Ogden will extend tax break period for West Ogden development

Friday , June 23, 2017 - 5:00 AM

MITCH SHAW, Standard-Examiner Staff

OGDEN — Ogden City will extend the tax break period for a multimillion dollar redevelopment project in West Ogden.

Earlier this week the Ogden City Council, acting in their capacity as the city’s Redevelopment Agency board, unanimously approved a resolution that will modify Ogden’s plan and budget for its Trackline Economic Development project.

The modifications will allow the city to extend the time tax increment can be collected for the project by 12 years — until 2045.

RELATED: City looking to extend tax break period for West Ogden development

Brandon Cooper, Ogden’s deputy director of Community and Economic Development said the resolution also extends the project’s original budget amount from $10 million to $18 million and will generate an additional $5.3 million in tax dollars that will be used to fund future improvements at the site.

The Trackline development includes 122 acres between 24th Street and Middleton Road from the railroad tracks to G Avenue. Once home to the Ogden livestock yards, the area was once a thriving economic hub, but had grown dilapidated and has been mostly dormant since the stock yards were shut down in the 1970s.

The development will include a mix of commercial, manufacturing and light industrial space, including a 51-acre outdoor recreation business park called the Ogden Business Exchange. The park is centered around the historic Ogden Exchange building, once the administrative home of the stock yards.

RELATED: Project bringing new life to Ogden Exchange Building beginning to take shape

OBE Vision, LLC, part of the Centerville-based Ascent Construction company, serves as the park’s developer and bicycle components manufacturer ENVE Composites operates as the anchor tenant.

Cooper said the development could ultimately accommodate 12 or 13 businesses, producing 500 to 700 new jobs.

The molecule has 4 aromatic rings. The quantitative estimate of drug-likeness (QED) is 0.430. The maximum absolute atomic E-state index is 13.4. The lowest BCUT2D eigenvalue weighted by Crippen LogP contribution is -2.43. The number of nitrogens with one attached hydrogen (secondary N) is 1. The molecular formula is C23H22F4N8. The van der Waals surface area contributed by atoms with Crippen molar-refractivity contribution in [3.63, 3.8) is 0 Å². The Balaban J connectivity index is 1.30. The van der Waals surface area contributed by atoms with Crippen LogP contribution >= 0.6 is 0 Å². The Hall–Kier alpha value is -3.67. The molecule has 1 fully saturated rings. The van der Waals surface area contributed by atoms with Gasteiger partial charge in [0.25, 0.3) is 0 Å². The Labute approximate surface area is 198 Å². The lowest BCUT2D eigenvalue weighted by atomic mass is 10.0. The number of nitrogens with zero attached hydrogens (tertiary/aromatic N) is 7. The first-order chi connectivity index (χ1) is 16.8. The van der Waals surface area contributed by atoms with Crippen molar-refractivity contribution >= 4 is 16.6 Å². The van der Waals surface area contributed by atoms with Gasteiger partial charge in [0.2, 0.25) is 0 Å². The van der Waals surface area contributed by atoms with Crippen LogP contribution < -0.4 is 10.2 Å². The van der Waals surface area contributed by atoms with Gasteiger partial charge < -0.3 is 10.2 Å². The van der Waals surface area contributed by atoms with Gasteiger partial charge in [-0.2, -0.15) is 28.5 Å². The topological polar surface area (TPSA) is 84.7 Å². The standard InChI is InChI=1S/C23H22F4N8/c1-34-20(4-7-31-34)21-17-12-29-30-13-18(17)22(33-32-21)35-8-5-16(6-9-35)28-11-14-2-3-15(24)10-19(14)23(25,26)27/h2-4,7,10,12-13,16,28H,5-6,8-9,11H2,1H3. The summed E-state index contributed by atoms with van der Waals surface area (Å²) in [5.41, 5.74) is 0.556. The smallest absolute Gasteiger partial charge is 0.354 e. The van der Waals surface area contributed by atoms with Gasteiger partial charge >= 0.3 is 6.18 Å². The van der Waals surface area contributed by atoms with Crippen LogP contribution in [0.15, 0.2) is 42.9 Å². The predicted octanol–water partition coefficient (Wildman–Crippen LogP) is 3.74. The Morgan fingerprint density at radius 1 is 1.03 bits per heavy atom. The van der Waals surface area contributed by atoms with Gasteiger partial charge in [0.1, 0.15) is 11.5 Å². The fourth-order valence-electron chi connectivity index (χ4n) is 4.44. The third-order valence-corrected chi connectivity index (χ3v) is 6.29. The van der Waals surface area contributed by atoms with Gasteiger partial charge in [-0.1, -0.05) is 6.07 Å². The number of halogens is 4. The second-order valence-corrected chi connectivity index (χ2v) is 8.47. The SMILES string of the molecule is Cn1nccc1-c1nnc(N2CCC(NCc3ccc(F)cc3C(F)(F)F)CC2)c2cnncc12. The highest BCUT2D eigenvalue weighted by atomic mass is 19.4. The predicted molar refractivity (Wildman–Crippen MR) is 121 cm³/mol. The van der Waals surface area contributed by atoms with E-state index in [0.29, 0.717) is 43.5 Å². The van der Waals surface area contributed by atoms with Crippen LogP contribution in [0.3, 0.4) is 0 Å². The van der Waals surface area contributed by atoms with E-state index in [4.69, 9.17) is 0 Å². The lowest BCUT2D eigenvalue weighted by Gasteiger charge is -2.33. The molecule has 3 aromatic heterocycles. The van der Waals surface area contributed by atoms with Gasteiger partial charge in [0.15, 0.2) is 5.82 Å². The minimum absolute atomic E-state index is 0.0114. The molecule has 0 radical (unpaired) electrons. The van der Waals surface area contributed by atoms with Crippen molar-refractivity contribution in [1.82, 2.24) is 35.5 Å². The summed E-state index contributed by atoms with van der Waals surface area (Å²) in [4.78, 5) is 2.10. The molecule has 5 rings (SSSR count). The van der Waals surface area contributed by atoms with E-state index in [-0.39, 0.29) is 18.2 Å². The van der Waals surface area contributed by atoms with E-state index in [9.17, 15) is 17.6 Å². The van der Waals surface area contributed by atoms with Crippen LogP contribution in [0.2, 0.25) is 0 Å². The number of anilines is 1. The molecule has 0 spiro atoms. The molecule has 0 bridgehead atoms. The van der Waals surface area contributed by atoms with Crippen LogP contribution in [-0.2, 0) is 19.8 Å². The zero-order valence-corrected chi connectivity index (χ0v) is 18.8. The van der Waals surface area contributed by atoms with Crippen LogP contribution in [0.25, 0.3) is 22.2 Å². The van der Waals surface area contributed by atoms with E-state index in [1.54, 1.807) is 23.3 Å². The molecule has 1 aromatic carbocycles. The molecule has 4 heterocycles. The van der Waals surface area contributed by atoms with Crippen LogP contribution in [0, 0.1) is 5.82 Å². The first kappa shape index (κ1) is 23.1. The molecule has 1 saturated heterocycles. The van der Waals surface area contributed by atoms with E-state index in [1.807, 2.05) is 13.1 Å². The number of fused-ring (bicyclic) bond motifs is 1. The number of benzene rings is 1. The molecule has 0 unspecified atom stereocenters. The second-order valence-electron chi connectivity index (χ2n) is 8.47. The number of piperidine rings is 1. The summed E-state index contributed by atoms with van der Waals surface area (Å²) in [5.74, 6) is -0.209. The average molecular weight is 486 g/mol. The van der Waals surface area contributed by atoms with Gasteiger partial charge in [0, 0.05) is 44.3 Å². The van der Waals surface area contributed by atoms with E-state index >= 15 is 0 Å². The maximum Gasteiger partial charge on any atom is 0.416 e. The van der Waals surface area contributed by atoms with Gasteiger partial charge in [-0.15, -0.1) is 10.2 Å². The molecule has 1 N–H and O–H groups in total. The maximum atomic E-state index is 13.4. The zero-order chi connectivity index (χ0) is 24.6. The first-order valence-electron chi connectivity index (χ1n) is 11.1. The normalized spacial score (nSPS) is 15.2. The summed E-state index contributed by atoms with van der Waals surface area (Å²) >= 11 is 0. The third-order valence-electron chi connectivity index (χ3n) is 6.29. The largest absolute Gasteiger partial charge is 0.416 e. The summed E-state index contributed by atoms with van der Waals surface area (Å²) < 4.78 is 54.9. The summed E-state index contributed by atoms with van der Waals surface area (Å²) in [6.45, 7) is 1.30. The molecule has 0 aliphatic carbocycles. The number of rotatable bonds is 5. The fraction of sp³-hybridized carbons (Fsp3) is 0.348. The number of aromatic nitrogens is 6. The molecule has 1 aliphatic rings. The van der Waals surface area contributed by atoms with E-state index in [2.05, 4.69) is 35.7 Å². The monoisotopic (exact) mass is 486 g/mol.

The tax increment extension is needed to create additional funds to cover costs of “unforeseen” conditions at the site related to power and utility construction and environmental remediation work, Cooper said. The city had to remove petroleum and heavy metals from soil in the area.

Cooper said the extension is not a new tax increase and won’t affect property taxes in the West Ogden area or anywhere else in the city.   

“All this does is allow the agency to collect the property taxes that otherwise would have gone to those various other taxing entities,” he said. “For a longer period of time, up to a larger amount of money than what was previously approved.”

Tax Increment Financing diverts future increases in property tax revenue to certain projects. So while the deal won’t increase taxes, it will allow the city to collect tax dollars for the project that otherwise would have gone to places like the school district, water districts and emergency services.

In a press release, Ogden council Chair Marcia White said the development is worthy of the TIF funding mechanism and the extension, having “encouraged and assisted economic development to create additional jobs within the community.”

A Taxing Entity Committee, made up of representatives from local taxing agencies, unanimously approved the extension in May.

You can reach reporter Mitch Shaw at mishaw@standard.net. Follow him on Twitter at @mitchshaw23 or like him on Facebook at Facebook.com/MitchShaw.StandardExaminer.

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